That's not to say that Classmates isn't without its standard genre elements. The story follows two high school boys as they embark on a relationship that neither of them is actively looking for, and it's full of the kind of warnings that populate BL and yuri stories – you know, that maybe both of them aren't actually gay or bi, that these relationships don't last when the characters leave their single-sex schools and get into the “real” world, etc. etc. There's also the slightly less requisite predatory adult teacher in the story as well, which is always an uncomfortable trope no matter the romance subgenre (at least for a teacher like me), but the story does a decent job of handling all of that. Most interesting is the way that one of Kusakabe's friends talks with him about his relationship towards the end of the volume – he comments that not only is he not uncomfortable with his friend being gay, but that he'd always kind of suspected because Kusakabe never said much when they and the rest of their friends started talking about girls and romance, nor did he ever pursue any of the girls who went after him.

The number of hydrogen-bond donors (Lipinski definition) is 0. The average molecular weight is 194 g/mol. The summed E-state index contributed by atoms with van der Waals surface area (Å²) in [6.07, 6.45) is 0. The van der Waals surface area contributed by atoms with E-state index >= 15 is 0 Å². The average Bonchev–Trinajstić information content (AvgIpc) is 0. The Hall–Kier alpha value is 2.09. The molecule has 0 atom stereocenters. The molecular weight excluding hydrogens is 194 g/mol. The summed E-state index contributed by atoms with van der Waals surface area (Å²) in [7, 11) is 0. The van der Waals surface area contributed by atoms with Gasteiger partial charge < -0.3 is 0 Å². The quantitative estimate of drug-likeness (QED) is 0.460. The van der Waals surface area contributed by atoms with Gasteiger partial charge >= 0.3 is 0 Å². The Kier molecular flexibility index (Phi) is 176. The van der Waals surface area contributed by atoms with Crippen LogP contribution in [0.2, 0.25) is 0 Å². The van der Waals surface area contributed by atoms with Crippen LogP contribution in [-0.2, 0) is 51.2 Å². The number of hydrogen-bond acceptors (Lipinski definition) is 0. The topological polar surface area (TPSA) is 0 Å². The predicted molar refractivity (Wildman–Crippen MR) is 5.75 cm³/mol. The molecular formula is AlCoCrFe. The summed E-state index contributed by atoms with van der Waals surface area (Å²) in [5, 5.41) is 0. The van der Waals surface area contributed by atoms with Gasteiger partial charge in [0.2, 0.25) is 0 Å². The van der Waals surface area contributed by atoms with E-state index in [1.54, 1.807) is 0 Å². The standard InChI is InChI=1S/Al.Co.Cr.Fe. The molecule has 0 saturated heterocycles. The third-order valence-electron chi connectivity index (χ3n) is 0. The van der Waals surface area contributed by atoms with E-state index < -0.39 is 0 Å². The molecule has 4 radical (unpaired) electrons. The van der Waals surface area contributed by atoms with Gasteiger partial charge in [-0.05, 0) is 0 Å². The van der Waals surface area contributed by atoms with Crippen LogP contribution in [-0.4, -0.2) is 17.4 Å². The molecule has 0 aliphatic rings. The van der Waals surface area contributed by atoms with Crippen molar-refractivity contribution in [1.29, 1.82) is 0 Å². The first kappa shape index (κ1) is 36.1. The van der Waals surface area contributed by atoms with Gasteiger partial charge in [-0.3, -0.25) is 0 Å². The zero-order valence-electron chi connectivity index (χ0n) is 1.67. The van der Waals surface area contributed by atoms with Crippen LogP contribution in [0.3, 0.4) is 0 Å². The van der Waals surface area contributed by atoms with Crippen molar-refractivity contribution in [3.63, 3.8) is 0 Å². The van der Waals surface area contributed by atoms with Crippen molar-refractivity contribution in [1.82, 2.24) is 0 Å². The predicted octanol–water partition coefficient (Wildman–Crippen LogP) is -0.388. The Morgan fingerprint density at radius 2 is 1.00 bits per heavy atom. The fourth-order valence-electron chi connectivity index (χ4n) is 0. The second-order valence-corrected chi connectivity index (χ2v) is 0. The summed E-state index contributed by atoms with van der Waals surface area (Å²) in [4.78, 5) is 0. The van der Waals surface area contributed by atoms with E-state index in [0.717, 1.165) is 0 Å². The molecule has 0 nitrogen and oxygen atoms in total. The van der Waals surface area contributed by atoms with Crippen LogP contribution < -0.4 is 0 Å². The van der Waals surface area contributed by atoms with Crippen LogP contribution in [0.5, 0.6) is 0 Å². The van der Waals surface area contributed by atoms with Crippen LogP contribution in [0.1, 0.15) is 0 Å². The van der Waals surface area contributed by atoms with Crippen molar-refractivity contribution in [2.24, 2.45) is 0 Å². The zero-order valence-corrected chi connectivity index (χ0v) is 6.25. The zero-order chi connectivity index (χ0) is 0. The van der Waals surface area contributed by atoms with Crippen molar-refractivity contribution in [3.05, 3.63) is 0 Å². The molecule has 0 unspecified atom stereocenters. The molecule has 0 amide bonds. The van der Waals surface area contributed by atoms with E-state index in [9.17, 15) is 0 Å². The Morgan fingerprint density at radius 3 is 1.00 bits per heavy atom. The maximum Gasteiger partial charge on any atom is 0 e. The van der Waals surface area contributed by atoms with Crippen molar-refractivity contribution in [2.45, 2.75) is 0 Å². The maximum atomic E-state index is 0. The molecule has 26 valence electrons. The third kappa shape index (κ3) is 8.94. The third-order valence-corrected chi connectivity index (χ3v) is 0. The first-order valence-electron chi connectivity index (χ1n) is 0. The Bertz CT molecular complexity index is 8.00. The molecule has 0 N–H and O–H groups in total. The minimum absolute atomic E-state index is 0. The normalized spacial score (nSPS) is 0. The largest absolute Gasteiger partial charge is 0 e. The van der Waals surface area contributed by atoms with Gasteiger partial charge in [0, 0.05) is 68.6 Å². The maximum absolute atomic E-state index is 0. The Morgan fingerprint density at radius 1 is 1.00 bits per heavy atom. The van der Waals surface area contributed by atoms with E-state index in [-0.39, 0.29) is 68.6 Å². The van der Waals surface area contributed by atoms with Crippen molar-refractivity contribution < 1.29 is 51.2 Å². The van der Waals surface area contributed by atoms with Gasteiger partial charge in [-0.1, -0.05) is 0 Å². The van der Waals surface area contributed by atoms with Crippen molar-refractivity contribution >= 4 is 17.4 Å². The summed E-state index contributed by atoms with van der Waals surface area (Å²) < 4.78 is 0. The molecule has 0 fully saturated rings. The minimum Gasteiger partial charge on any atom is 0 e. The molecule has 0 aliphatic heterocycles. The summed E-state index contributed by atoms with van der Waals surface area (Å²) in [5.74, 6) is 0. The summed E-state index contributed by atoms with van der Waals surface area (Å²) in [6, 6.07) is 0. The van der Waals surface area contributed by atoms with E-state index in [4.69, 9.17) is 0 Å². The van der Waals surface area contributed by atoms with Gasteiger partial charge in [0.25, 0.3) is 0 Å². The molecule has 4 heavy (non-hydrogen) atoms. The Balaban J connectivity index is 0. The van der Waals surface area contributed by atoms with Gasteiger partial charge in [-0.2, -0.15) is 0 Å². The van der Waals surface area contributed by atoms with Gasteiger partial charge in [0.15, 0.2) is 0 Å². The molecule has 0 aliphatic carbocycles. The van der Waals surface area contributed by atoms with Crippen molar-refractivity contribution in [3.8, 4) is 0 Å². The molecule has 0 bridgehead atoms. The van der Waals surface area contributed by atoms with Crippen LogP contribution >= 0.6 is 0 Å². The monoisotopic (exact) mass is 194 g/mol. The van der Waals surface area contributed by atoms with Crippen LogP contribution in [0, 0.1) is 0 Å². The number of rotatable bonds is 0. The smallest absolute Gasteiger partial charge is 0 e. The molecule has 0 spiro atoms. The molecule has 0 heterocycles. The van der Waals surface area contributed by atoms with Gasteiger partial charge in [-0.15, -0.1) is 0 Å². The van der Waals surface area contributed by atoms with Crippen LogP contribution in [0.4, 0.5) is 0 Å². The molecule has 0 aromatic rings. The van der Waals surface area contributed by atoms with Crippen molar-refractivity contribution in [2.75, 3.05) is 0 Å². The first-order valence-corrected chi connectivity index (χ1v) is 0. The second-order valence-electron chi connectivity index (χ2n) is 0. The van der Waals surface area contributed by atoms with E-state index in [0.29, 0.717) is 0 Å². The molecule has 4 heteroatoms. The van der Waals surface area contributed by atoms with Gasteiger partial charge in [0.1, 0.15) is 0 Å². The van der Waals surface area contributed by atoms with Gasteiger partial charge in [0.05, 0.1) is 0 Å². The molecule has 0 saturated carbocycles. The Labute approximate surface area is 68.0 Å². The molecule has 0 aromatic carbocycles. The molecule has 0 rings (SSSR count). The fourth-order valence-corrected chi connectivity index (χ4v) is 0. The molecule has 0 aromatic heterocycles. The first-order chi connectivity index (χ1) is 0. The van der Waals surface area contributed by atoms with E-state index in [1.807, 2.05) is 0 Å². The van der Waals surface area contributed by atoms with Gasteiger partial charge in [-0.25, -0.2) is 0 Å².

The boys' romance is sweet and clearly two-sided. It at first does appear that Kusakabe is the more involved of the two, but he's really just the more outgoing character, as well as the most comfortable with the idea of romance. Once the whole teacher thing is resolved (and it really only plays a small part), he becomes an outside adult for Kusakabe to talk to about his relationship – and in one of my favorite BL scenes ever, the teacher tells him not to consult BL manga for sex information and seems willing to talk about it beyond just that bit of advice. As the book progresses, we get to see more of Sanjo's side of things as well, and realize that he's just kind of an awkward person, but that his relationship with Kusakabe is important to him – he's just going to move a little slower in acting on it.
Nakamura's artwork is striking, and if I don't always like it, I do appreciate it. Softer and full of more whiplash lines than her work in Utsubora, there's sort of a dream-like feel to the way she draws the characters and the sort of disregard for anatomy that works in a sweet love story. Some French kissing is as explicit as this book gets (so anatomy refers more to limbs longer than any should be), but if you don't need your BL to be hot and heavy, this is definitely worth a look.